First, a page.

A group of suspected card skimmers from Bulgaria have been prevented from entering New Zealand.
Nine people were taken aside at Kuala Lumpur airport yesterday as they were preparing to board a flight to Auckland.
Two of them were stopped from boarding due to previous credit card offences in Mexico, and one of their partners also stayed behind.
The rest of the group carried on to Auckland, but refused to be interviewed by immigration officials when they arrived.
"Given the significant suspicions that we had about these six, we denied them entry to New Zealand and they returned to Kuala Lumpur," Head of Immigration Steve Stuart said.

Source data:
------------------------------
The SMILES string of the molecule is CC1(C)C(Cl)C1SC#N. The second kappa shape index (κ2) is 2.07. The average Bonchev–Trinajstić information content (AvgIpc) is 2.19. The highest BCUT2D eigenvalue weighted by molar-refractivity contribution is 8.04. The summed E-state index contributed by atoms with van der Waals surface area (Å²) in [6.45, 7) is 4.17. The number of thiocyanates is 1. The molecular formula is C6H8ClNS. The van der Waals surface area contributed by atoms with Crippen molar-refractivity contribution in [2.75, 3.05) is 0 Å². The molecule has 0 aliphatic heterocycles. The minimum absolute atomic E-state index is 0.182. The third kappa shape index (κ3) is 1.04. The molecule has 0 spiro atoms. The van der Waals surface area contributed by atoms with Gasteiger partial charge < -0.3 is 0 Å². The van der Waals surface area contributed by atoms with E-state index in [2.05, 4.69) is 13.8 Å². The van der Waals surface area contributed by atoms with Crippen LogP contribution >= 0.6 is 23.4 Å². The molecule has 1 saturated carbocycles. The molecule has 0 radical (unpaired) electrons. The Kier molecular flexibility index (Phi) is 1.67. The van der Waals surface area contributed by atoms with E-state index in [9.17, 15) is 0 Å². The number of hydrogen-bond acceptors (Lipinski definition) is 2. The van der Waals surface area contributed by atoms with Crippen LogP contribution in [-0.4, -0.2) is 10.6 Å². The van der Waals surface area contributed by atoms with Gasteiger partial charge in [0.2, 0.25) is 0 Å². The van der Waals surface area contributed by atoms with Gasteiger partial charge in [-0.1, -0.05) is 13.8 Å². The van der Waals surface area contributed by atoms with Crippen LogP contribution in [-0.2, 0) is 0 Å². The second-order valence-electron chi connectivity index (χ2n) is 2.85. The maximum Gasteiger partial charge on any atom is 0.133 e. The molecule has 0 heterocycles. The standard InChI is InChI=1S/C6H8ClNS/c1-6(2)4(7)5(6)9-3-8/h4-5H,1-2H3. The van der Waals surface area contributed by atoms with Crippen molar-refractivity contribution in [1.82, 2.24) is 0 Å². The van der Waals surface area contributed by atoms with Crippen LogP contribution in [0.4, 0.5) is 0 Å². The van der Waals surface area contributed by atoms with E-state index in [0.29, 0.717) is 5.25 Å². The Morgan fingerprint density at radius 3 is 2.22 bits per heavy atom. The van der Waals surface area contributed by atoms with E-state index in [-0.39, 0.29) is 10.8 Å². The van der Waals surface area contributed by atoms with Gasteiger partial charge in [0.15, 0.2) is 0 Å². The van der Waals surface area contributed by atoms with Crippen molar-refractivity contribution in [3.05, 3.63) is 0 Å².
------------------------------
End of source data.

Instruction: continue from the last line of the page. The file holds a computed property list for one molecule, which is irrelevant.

"This was a classic example of a highly suspicious bunch being stopped either before or at the border, preventing them committing criminal activity in New Zealand."
Earlier this week four Canadian nationals appeared in court in Auckland after more than 100 people had their eftpos card details skimmed.
Mario Rivera, Sina Chea, Kevin Roberto Flores Roldan and William Alexander Rivera Rivas were arrested at the weekend.
They face charges including participating in a criminal group and intent to obtain pecuniary advantage dishonestly. They will reappear in court on April 30.
Security expert Bill Farmer told TV One's Breakfast earlier this week that New Zealand is a soft target for card skimmers.
"New Zealand has good transactional security, with chip and pin, but anything that is stored on a computer is potentially at risk of being scammed," he said.
Farmer said the first thing merchants should do is become compliant with a standard called PCI DSS, developed in 2004, which supports materials and tools to enhance credit card security.
All merchants must be compliant with the standard by 2015.